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Activists call for info on dam

Activists talk to the media yesterday at the Ministry of Environment in Phnom Penh after delivering a petition that called for the release of a dam-impact report. Keo rathana
Activists talk to the media yesterday at the Ministry of Environment in Phnom Penh after delivering a petition that called for the release of a dam-impact report. Keo rathana

Activists call for info on dam

A group of environmental activists petitioned the government yesterday to release information about the potential impact of the proposed 2,600-megawatt Sambor dam on the Mekong River in Kratie province, which they say could displace thousands and destroy ecosystems.

Speaking after submitting the petition to the Ministry of Environment, Chum Hour, a representative of the youth group Social and Environmental Protection Youth (SEPY), said 20,000 families would be evacuated and 70,000 hectares of land flooded if the dam was completed.

“It would be the largest dam in Cambodia,” Hour said. “We are concerned that people will be evicted and that [local freshwater] dolphins will become extinct . . . we want to know if the project will really happen or not.”

Aside from SEPY, the petition was signed by the Khmer Student League Association and the environmental non-profit Mother Nature. The three organisations claim that a government-sponsored environmental impact assessment has already been completed and that the government is withholding the information.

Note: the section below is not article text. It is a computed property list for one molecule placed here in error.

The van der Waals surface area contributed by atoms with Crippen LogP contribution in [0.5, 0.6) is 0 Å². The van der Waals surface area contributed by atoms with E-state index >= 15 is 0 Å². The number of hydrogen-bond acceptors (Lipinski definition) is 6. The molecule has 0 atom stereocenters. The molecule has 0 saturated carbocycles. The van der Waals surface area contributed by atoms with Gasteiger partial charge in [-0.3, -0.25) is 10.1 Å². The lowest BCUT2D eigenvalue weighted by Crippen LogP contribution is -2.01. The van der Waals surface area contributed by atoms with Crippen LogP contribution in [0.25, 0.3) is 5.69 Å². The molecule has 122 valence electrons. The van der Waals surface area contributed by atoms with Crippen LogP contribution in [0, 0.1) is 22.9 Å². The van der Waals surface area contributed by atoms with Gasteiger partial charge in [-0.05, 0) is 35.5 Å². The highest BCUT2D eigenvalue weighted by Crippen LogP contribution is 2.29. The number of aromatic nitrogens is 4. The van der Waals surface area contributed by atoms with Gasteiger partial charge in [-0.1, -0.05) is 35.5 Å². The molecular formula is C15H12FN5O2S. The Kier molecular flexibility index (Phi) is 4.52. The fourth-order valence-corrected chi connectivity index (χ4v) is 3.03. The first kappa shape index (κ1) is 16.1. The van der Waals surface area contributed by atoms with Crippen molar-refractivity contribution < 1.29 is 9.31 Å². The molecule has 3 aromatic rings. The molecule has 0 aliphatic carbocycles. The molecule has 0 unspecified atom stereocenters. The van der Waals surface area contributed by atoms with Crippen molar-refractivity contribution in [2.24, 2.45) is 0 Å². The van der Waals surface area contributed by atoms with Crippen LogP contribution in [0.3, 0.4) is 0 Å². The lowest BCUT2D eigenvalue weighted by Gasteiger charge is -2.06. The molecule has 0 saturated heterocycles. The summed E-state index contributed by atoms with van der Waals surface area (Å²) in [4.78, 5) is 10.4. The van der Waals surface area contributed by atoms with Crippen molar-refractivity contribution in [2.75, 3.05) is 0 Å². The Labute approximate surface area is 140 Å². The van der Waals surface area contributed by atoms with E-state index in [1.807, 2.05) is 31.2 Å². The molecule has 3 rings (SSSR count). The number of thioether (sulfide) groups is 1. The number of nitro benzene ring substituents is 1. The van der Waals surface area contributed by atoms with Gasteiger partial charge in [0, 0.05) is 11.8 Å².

However, Meng Saktheara, spokesman for the Ministry of Mines and Energy, said yesterday that the dam proposal was still being studied. He said the government had contracted an organisation called NHI to carry out a study on the social and environmental impact of the proposed dam, but said he was unable to remember what “NHI” stood for.

Independent hydropower consultant Hen Oudom, however, said that the US-based Natural Heritage Institute was responsible for the study, adding that the results had not been finalised.

Chea Phallika, a consultant and former employee at the NGO Forum, said an Australian environmental consultancy, ICEM, had conducted an independent assessment of 12 proposed mainstream dams on the Mekong River and advised the government not to move ahead with the Sambor dam without further assessment.

Both Oudom and Phallika expressed concern over the environmental impact of the proposed dam. “I am concerned about ecosystems being destroyed and water flows changing . . . and a lack of transparent information,” Oudom said, adding that he had heard rumours the NHI assessment would be completed in November.

Chan Sar, a villager living on Rongeav island in Sambor district, said yesterday that he was concerned his home would be submerged if the project went ahead. “We are afraid of losing our homes, our culture, our jobs,” Sar said. “If we are evacuated, we don’t know what we’d do.”

In the meantime, concerned local communities have asked activists to speak out on their behalf. “They told me that a Chinese company went to assess the area,” said Mory Sar, of the Cambodian Youth Network.

Information published by the organisation International Rivers suggests that two Chinese companies, China Southern Power Grid Company and China Guodian Corporation, carried out feasibility studies for the project between 2006 and 2010.

The Ministry of Environment and NHI could not be reached for comment.

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